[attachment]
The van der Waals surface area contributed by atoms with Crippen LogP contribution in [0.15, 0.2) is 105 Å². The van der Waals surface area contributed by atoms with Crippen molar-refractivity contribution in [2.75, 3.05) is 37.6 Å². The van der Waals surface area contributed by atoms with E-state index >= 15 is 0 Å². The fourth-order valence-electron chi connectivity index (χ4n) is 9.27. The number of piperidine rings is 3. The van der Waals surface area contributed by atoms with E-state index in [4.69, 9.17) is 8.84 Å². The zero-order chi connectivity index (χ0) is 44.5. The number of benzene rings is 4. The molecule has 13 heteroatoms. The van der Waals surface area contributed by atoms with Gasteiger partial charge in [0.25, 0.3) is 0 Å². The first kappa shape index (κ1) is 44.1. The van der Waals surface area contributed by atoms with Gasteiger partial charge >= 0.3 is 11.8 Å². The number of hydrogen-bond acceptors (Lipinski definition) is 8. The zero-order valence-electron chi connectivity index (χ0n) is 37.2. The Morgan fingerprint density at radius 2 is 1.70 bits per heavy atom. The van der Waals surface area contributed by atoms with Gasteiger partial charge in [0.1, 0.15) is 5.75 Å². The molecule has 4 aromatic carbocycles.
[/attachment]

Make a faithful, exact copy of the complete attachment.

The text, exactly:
The van der Waals surface area contributed by atoms with Crippen LogP contribution in [0.15, 0.2) is 105 Å². The van der Waals surface area contributed by atoms with Crippen molar-refractivity contribution in [2.75, 3.05) is 37.6 Å². The van der Waals surface area contributed by atoms with E-state index >= 15 is 0 Å². The fourth-order valence-electron chi connectivity index (χ4n) is 9.27. The number of piperidine rings is 3. The van der Waals surface area contributed by atoms with E-state index in [4.69, 9.17) is 8.84 Å². The zero-order chi connectivity index (χ0) is 44.5. The number of benzene rings is 4. The molecule has 13 heteroatoms. The van der Waals surface area contributed by atoms with Gasteiger partial charge in [0.25, 0.3) is 0 Å². The first kappa shape index (κ1) is 44.1. The van der Waals surface area contributed by atoms with Gasteiger partial charge >= 0.3 is 11.8 Å². The number of hydrogen-bond acceptors (Lipinski definition) is 8. The zero-order valence-electron chi connectivity index (χ0n) is 37.2. The Morgan fingerprint density at radius 2 is 1.70 bits per heavy atom. The van der Waals surface area contributed by atoms with Gasteiger partial charge in [0.1, 0.15) is 5.75 Å². The molecule has 4 aromatic carbocycles.